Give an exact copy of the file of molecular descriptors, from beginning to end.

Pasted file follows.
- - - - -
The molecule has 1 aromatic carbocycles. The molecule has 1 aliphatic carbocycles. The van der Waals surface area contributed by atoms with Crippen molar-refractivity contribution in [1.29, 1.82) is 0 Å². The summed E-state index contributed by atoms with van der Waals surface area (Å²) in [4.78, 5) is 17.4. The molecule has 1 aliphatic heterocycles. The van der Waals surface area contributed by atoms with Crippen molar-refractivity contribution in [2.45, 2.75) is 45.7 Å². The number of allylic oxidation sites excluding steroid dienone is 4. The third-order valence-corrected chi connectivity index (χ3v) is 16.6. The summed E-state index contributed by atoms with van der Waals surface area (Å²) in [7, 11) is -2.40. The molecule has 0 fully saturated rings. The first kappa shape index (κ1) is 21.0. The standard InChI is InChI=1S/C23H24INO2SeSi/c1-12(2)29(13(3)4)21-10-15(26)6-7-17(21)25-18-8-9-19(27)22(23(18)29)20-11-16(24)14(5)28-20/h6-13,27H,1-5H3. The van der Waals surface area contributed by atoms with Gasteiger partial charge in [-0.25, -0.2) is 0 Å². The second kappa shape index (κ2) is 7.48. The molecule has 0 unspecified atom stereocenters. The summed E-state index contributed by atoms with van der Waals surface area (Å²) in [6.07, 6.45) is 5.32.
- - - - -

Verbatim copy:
The molecule has 1 aromatic carbocycles. The molecule has 1 aliphatic carbocycles. The van der Waals surface area contributed by atoms with Crippen molar-refractivity contribution in [1.29, 1.82) is 0 Å². The summed E-state index contributed by atoms with van der Waals surface area (Å²) in [4.78, 5) is 17.4. The molecule has 1 aliphatic heterocycles. The van der Waals surface area contributed by atoms with Crippen molar-refractivity contribution in [2.45, 2.75) is 45.7 Å². The number of allylic oxidation sites excluding steroid dienone is 4. The third-order valence-corrected chi connectivity index (χ3v) is 16.6. The summed E-state index contributed by atoms with van der Waals surface area (Å²) in [7, 11) is -2.40. The molecule has 0 fully saturated rings. The first kappa shape index (κ1) is 21.0. The standard InChI is InChI=1S/C23H24INO2SeSi/c1-12(2)29(13(3)4)21-10-15(26)6-7-17(21)25-18-8-9-19(27)22(23(18)29)20-11-16(24)14(5)28-20/h6-13,27H,1-5H3. The van der Waals surface area contributed by atoms with Gasteiger partial charge in [-0.25, -0.2) is 0 Å². The second kappa shape index (κ2) is 7.48. The molecule has 0 unspecified atom stereocenters. The summed E-state index contributed by atoms with van der Waals surface area (Å²) in [6.07, 6.45) is 5.32.